Walmart, the world’s biggest brick-and-mortar retailer and the largest seller of DVDs and Blu-ray Discs, on May 19 reported it would discontinue Jet.com, which it acquired four years ago to assist in its effort to combat online goliath Amazon.
The announcement came in its financial report for the first quarter ended May 1, in which revenue totaled $134.6 billion, up 8.6% from the comparable period in 2019, in part due to “unprecedented demand” during the COVID-19 pandemic, according to Walmart. Since Walmart carries groceries, the chain was one of only a few retailers, mostly grocers and pharmacies, allowed to remain open after governors in most states closed all but “essential” businesses.
Operating income grew 5.6% to $5.2 billion. Walmart U.S. comp sales increased 10%, led by strength in food, consumables, health and wellness, and some general merchandise categories. Walmart U.S. eCommerce sales grew 74% with strong results for grocery pickup and delivery services, walmart.com, and marketplace, according to the company.
“More than ever, the news this quarter is our amazing associates. They are rising to the challenge to serve our customers and our communities. I’m proud of how they’re adapting and performing. Our omnichannel strategy, enabling customers to shop in seamless, flexible ways, is built for serving the needs of customers during this crisis and in the future,” president and CEO Doug McMillon said in a statement.
The chain is nixing Jet.com, which it acquired in 2016 for $3 billion, because the Walmart.com brand is strong, it reported.
“Due to continued strength of the Walmart.com brand, the company will discontinue Jet.com,” read the Walmart press release. “The acquisition of Jet.com nearly four years ago was critical to accelerating our omni strategy.”
On an afternoon earnings call with analysts May 19, McMillon elaborated, “While the [Jet.com] brand name may still be used in the future, our resources, people and financials have been dominated by the Walmart brand because it has so much traction. We’re seeing the Walmart brand resonate regardless of income, geography or age. The Jet acquisition was critical to jumpstarting the progress we’ve made the last few years. Not only have we picked up traction with pickup and delivery, but our Walmart.com non-food e-commerce growth accelerated after the arrival of Marc and the Jet team.”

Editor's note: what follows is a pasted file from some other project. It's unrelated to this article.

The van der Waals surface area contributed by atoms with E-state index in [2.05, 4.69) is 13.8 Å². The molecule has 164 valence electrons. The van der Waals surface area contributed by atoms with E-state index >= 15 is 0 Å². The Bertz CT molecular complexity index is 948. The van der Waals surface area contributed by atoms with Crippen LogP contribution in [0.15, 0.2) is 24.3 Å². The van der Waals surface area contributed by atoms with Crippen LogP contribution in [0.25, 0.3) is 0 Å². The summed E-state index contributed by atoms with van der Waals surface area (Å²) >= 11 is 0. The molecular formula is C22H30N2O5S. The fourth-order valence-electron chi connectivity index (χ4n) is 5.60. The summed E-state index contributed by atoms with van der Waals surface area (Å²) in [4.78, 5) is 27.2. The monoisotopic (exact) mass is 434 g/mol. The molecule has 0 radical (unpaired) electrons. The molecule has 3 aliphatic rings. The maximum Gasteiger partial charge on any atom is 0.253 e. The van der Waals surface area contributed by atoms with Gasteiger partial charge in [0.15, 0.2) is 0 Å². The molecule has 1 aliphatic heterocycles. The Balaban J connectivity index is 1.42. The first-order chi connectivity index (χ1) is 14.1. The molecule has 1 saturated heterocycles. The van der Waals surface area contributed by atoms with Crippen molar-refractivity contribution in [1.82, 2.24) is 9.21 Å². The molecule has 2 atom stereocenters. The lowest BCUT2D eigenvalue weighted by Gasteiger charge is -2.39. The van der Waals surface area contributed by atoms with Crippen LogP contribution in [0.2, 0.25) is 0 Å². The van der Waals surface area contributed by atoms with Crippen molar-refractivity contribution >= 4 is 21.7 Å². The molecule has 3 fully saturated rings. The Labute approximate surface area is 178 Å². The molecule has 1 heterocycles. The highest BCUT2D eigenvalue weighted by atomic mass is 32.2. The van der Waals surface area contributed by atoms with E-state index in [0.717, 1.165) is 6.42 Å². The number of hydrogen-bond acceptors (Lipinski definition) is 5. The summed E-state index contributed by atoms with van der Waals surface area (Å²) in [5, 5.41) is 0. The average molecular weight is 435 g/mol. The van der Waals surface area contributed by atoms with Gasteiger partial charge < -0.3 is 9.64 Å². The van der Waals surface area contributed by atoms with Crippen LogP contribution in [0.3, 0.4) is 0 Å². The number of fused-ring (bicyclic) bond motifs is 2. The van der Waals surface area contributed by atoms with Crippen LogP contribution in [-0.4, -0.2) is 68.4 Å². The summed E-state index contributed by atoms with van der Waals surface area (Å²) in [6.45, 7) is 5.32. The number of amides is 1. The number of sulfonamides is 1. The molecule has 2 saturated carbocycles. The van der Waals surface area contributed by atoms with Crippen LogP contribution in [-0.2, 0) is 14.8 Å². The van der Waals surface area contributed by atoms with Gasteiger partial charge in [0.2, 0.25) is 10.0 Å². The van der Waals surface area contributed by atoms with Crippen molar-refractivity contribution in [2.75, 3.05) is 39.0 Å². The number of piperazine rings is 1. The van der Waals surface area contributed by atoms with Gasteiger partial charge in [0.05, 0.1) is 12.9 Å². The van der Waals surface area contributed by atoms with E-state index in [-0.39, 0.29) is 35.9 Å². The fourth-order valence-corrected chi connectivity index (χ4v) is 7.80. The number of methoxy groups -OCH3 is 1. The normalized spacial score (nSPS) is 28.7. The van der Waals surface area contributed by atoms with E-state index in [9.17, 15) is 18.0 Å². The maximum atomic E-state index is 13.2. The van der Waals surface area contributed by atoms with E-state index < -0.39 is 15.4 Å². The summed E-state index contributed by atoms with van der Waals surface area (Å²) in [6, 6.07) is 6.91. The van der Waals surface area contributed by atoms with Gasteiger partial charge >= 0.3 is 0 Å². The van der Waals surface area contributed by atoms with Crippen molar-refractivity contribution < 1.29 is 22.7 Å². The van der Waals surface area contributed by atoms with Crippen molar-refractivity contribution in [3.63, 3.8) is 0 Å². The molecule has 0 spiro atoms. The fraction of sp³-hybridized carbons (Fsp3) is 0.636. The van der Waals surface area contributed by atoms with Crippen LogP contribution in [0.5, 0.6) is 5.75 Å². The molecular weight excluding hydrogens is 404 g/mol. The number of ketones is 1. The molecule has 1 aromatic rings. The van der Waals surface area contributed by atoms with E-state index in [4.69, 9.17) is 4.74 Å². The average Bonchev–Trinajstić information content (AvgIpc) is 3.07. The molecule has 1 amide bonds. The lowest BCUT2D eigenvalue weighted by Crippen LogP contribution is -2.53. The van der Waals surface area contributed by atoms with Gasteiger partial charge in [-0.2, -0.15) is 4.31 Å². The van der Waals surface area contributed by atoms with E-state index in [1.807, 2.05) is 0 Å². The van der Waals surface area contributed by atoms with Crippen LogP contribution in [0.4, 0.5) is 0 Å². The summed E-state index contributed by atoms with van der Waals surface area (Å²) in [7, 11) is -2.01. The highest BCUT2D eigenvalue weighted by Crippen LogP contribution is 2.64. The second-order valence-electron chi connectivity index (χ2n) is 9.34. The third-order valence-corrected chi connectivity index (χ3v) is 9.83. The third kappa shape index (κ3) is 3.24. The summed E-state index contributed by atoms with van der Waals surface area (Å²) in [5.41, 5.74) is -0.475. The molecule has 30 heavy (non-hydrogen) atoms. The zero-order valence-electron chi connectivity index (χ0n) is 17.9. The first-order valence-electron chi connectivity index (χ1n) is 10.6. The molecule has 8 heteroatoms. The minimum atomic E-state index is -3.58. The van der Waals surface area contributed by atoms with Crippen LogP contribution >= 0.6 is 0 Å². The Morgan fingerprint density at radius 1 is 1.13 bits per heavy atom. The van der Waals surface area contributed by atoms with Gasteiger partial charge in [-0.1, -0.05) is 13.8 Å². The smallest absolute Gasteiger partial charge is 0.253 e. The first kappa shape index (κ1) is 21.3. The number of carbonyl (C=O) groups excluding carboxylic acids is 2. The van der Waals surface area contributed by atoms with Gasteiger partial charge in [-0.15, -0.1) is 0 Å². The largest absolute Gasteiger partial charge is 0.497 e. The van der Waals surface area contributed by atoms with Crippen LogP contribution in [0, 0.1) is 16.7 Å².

The news comes on the heels of Walmart shedding online movie site Vudu. Last month, Comcast-owned movie ticket and transactional VOD service Fandango announced the acquisition of Vudu.com from Walmart for an undisclosed amount. Vudu, which Walmart acquired 10 years ago for $100 million, will continue backend support for Walmart’s online digital movie business, while existing Vudu subscribers will still have access to content stored in the cloud.
On an earnings call on the afternoon of May 19, McMillon noted that since the pandemic-triggered quarantine began in the middle of March, “we’ve hired more than 235,000 associates in the United States. The majority are on a temporary basis to help relieve some of the burden faced by our associates in stores and supply chain facilities, as well as to help provide opportunities for people who’ve been displaced from their previous jobs.”
He noted that as the pandemic spread, “we saw the mix of sales ship heavily towards food and consumables. … We experienced unprecedented demand in categories like paper goods, surface cleaners and grocery staples. For many of these items we were selling in two or three hours what we normally sell in two or three days.”
As the quarter progressed, McMillon added, “we saw a second phase related to entertaining and educating at home, puzzles and video games took off. Parents became teachers. Adult bicycles started selling out as parents started to join the kids. An overlapping trend then started emerging related to DIY and home related activities. Think games, home office, exercise equipment and alike. It was also clear a lot of people were taking a do-it-yourself approach as they bought items like bandanas and sewing machines to make masks. We can see customers looking to improve their indoor and outdoor living spaces, our home categories in stores and online took off.
“Toward the end of the quarter another phase emerged, COVID relief spending as it was heavily influenced by stimulus dollars leading to sales increases in categories such as apparel, televisions, video games, sporting goods and toys.”